Fondation Beyeler, Riehen, 'Mondrian Evolution'. Foto/Photo: TES.

Plans for the Mondrian exhibition provided the impetus to set up the Piet Mondrian Conservation Project. The focus of the project, starting in 2019 and running to 2021, is on Long-term preservation of the paintings for future generations, the technical investigation of the seven paintings held by the Fondation Beyeler and the reconstruction of original framing and new design approaches to the presentation of Mondrian paintings.

The end of the project is the start of the exhibition ‘Mondrian Evolution’.  Piet Mondriaan (1872-1944) became Piet Mondrian in Paris in 1911. Marking the 150th anniversary of his birth, the Fondation devotes a comprehensive exhibition tot he Dutch painter. As one of the most significant artists of the avant garde, he decisively shaped the evolution from figuration to abstraction from the 1920’s onwards.

The exhibition is largely chronologica land shows his artistic development from a late 19th century Dutch landscape painter to his famous rectilinear arrangements of black lines and the three primary colours blue, red and yellow.

The exhibition shows, however, the straight line from the Dutch landscapes, dunes, sea, farm houses and mills to his abstraction as a process of different feelings and perceptions, between intuition and precision, trut hand beauty, the very sense of unity and the very essence of the image.

Mondrian used the term ‘evolution’ himself, as an accumulation of experiences, on which a new phase of artistic development could build, in turn leading to new and further insights.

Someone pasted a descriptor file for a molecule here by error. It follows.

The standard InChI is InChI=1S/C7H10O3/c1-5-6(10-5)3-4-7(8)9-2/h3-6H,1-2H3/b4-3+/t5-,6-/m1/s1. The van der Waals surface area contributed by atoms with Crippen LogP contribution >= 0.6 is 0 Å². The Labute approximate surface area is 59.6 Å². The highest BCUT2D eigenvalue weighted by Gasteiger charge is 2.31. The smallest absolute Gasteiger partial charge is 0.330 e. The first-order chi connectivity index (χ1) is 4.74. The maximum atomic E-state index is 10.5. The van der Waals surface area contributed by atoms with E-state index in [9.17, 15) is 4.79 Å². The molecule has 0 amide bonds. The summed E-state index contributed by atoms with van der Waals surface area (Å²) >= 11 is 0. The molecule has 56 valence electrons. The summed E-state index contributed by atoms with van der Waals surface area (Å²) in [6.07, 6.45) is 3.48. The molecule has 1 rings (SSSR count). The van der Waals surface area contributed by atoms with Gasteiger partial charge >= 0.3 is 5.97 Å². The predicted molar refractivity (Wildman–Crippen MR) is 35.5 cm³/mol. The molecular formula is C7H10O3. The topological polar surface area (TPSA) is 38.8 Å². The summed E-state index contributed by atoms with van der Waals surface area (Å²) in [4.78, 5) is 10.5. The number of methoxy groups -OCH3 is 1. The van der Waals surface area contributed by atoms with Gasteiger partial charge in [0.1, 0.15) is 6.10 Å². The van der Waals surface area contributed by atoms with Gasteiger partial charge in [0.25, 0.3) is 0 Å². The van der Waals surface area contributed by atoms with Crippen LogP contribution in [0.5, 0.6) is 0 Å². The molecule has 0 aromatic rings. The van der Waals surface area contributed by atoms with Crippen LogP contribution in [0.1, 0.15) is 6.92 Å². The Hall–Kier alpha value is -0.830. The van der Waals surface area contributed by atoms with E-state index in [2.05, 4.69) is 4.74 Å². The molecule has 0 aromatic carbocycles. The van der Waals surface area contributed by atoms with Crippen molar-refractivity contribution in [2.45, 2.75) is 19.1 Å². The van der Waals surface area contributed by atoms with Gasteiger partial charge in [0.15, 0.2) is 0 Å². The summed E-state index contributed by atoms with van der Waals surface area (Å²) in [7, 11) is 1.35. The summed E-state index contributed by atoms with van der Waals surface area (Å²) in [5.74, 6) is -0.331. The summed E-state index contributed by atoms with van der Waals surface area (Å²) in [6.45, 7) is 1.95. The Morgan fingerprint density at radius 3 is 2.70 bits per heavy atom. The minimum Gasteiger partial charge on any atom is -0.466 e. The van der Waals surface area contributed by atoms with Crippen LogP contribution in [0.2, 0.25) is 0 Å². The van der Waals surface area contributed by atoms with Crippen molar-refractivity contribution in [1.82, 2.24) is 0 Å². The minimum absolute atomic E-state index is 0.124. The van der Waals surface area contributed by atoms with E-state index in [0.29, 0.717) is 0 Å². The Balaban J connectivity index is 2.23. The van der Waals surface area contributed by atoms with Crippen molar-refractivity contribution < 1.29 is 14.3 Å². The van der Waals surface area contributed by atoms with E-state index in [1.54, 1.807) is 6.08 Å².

In his earlier works he already experimented with the radiance and colours, the influence of light and the experience of space, surface, structure and reflections.

He was inspired by cubism when he stayed in Paris (1911) and he continued his investigation of themes such as abstraction. After World War I (1914-1918) many artists strove for a radical new cultural beginning. Mondrian attempted to expound his artistic programme in theoretical essays, also in the new Dutch journal De Stijl.

Mondrian named his new style ‘Neoplasticism’. He conceived it as focussing on the essential means of expression: on the hand black and white lines, on the other hand the three primary colours. The interplay of these elements gives rise to infinite possibilities of composition. The exhibition presents the major works  from his Dutch paintings to his New York time.

The fascinating short-film ‘Piet & Mondrian’ by Lars Kraume. Complements the exhibition. The film takes as its starting point his essay from 1920 ‘Natural Reality and Abstract Reality, in which the artist formulated his thoughts and considerations on abstraction art.

Mondrian spent the last 25 years of his life in Paris (1919-1938), London (1938-1940) and New York (1940-1944). He died as a famous avant garde artist and co-founder of abstract painting. He actually paved the way for abstraction after 1945.

The exhibition is part of the celebrations of 25 years of Fondation Beyeler.